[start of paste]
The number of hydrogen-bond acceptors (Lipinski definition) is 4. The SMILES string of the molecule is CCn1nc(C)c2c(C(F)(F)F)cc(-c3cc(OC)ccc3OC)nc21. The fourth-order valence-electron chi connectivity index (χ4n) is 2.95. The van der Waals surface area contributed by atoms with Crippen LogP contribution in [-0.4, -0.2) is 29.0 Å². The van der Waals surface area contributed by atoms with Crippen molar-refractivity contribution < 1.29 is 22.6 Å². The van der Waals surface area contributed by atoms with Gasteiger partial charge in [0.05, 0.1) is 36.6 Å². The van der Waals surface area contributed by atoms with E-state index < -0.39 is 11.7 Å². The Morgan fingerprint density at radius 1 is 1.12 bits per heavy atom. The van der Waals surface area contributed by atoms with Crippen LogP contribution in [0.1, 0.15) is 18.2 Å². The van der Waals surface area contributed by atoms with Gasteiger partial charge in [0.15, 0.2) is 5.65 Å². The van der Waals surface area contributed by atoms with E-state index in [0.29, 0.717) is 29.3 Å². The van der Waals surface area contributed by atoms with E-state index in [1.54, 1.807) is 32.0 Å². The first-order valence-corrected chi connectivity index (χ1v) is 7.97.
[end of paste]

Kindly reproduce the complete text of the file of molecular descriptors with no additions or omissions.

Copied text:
The number of hydrogen-bond acceptors (Lipinski definition) is 4. The SMILES string of the molecule is CCn1nc(C)c2c(C(F)(F)F)cc(-c3cc(OC)ccc3OC)nc21. The fourth-order valence-electron chi connectivity index (χ4n) is 2.95. The van der Waals surface area contributed by atoms with Crippen LogP contribution in [-0.4, -0.2) is 29.0 Å². The van der Waals surface area contributed by atoms with Crippen molar-refractivity contribution < 1.29 is 22.6 Å². The van der Waals surface area contributed by atoms with Gasteiger partial charge in [0.05, 0.1) is 36.6 Å². The van der Waals surface area contributed by atoms with E-state index < -0.39 is 11.7 Å². The Morgan fingerprint density at radius 1 is 1.12 bits per heavy atom. The van der Waals surface area contributed by atoms with Crippen LogP contribution in [0.1, 0.15) is 18.2 Å². The van der Waals surface area contributed by atoms with Gasteiger partial charge in [0.15, 0.2) is 5.65 Å². The van der Waals surface area contributed by atoms with E-state index in [0.29, 0.717) is 29.3 Å². The van der Waals surface area contributed by atoms with E-state index in [1.54, 1.807) is 32.0 Å². The first-order valence-corrected chi connectivity index (χ1v) is 7.97.